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Nintendo sold 400,000 3DS units during launch week

nintendo-3ds-650pxNintendo launched its 3DS handheld gaming device on March 27. While it resembles the company’s Nintendo DS on the outside, the guts of the 3DS represent an evolutionary step forward, particularly in the glasses-free 3D technology used to power the uppermost of its dual screens. Nintendo of America boss Reggie Fils-Aime sat down recently to chat with USA Today about the new product launch, which he said saw just shy of 400,000 units sold during its first week in stores.

It was a good March for Nintendo’s other hardware as well. The company moved 290,000 units of its Wii gaming console and a total of 460,000 Nintendo DS’s, which is available in multiple models. These bring the total Nintendo hardware sold in North America over last month to 1.1 million, which Fils-Aime calls “a very strong March.”

While the 3DS opening week sales fall a bit short of the 500,000 sold the week of the 2004 Nintendo DS launch, Fils-Aime points out that the differing release windows make it impossible to compare the two. “It really is apples and oranges. When we launched DS we launched going right into the Thanksgiving week (in 2004),” he said. The day after Thanksgiving, known as “Black Friday,” is pegged as the busiest shopping day of the year and the first “official” one of the gift-giving holiday season. The Wii launched in the same holiday window as well.

The 3DS launch went more smoothly, with very few sellouts in comparison to the mad rush that accompanied the launches of both the DS and Wii. Fils-Aime pegs this disparity to the company’s past endeavors informing this latest launch. “I would characterize [the 3DS] as a launch where we learned significant lessons from the launch of Wii and we made sure to have not only ample supply in the marketplace, but we staged supply so it would not sell out,” he explained.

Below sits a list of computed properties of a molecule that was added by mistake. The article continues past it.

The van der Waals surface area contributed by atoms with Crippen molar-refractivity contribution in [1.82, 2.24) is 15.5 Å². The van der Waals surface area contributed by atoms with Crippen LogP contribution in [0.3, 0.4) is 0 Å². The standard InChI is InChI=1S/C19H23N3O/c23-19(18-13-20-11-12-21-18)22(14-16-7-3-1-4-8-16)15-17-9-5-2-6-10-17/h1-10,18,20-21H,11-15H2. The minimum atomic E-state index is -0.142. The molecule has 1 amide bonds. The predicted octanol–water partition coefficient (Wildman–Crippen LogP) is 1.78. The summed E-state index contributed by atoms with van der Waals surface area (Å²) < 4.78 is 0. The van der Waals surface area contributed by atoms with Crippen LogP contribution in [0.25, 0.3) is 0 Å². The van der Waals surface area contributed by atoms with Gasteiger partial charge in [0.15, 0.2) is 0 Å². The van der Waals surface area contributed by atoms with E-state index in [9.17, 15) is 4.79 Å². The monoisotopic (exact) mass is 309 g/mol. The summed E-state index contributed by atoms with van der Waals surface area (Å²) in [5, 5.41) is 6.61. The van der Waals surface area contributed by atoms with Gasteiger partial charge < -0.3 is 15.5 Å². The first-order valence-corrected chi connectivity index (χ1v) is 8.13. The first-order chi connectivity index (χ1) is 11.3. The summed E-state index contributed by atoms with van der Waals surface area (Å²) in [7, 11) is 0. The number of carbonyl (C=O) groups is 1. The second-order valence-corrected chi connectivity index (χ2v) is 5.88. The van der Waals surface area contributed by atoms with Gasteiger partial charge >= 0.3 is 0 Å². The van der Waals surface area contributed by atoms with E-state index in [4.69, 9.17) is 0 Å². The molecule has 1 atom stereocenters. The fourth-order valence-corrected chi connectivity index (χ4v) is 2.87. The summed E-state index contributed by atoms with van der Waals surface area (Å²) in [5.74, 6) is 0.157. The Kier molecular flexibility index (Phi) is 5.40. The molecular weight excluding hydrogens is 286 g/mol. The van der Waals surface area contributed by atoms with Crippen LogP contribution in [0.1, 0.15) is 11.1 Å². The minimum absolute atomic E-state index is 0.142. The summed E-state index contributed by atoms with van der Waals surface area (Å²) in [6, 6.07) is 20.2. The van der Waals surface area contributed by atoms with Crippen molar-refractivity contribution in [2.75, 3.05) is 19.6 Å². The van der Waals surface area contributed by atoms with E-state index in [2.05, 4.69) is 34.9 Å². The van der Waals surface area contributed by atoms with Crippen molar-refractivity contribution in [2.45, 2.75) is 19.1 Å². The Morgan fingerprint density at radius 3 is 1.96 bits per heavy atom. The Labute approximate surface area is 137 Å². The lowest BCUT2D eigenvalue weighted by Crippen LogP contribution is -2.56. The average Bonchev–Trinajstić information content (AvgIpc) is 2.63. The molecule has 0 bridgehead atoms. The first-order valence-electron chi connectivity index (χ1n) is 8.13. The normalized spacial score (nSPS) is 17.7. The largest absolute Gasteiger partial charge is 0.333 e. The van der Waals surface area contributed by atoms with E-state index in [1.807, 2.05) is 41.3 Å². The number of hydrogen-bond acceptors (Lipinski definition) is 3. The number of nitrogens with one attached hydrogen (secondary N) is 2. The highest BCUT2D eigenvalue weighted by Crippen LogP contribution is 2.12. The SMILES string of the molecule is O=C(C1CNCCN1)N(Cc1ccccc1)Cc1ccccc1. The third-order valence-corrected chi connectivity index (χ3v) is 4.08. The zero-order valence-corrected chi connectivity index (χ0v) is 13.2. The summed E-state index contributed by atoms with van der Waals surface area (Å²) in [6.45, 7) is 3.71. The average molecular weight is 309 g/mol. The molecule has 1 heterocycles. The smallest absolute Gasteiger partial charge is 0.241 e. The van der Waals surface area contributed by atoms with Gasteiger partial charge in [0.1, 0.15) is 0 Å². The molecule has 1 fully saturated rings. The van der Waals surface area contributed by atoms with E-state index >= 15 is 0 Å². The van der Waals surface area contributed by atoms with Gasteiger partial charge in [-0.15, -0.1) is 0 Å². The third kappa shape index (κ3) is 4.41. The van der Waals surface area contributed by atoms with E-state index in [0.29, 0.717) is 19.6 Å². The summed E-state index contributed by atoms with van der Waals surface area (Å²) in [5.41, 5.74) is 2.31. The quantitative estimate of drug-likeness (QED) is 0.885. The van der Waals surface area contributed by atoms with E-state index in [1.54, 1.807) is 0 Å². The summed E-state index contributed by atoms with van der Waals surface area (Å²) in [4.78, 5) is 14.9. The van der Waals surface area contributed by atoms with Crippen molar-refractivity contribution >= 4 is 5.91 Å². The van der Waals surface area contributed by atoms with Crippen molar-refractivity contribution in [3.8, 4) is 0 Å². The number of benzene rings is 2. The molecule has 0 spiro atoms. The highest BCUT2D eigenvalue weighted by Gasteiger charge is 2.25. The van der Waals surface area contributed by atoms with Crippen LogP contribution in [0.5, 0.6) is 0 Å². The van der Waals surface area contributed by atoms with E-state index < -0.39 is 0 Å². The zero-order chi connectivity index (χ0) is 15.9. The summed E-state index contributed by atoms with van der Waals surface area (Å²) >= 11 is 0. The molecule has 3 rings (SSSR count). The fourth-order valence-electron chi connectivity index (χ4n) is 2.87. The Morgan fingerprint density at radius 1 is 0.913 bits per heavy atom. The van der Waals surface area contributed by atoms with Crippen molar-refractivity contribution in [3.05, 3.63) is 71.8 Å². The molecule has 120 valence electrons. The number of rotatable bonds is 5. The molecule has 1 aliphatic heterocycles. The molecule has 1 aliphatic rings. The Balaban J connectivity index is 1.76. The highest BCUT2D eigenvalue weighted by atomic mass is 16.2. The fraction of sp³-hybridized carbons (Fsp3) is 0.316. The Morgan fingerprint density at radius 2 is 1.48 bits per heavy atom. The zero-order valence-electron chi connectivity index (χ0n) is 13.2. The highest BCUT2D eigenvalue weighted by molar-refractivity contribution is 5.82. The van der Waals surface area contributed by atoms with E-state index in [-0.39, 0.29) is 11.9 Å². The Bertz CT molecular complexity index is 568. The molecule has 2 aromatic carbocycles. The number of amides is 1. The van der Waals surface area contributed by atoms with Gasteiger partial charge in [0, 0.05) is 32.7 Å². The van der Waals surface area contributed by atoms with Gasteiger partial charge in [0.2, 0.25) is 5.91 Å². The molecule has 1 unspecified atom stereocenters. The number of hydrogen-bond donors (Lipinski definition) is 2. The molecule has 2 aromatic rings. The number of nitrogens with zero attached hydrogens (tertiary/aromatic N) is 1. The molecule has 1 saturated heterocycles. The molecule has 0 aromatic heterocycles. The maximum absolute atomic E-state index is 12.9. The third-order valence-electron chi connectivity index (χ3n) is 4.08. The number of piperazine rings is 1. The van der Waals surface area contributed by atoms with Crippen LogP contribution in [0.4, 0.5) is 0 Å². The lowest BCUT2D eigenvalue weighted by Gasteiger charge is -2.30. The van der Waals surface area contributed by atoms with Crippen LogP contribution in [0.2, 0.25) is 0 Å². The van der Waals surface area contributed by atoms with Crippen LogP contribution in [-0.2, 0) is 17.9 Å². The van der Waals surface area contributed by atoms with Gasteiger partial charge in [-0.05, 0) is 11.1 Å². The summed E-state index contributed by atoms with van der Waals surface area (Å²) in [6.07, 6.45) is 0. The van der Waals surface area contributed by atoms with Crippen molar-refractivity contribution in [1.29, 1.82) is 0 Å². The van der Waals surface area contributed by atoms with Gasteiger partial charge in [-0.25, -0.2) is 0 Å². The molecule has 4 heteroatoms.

“We had product going direct to store and we also had product in retailers’ (distribution centers), so they could easily replenish when they had stores running low on inventory. That strategy is why you didn’t see massive sellouts on Nintendo 3DS. Obviously, a sell-through of 400,000 units in one week is exceptional. And the fact that we achieved that without people being worried about massive stockouts and shortages just underscored how we properly executed our supply chain.”

It’s an interesting shift in strategy for Nintendo. The past November launches pinned a lot of faith on the hardware selling itself during the crowded holiday season. By release the handheld in March, Nintendo caters primarily to early adopters. The list of launch games illustrates that; while there are some high-profile titles available, there’s nothing from Nintendo — yet — along the lines of a “Mario” or a “Zelda” game. By the time fall 2011 rolls around, a much more robust catalog of games will have been built up and word-of-mouth on the powerful little handheld will have spread. It’s a sensible strategy, even if it is a departure from other recent Nintendo launches, since the company will now have an idea of what the rush will be like going into the holiday season and can prepare accordingly.

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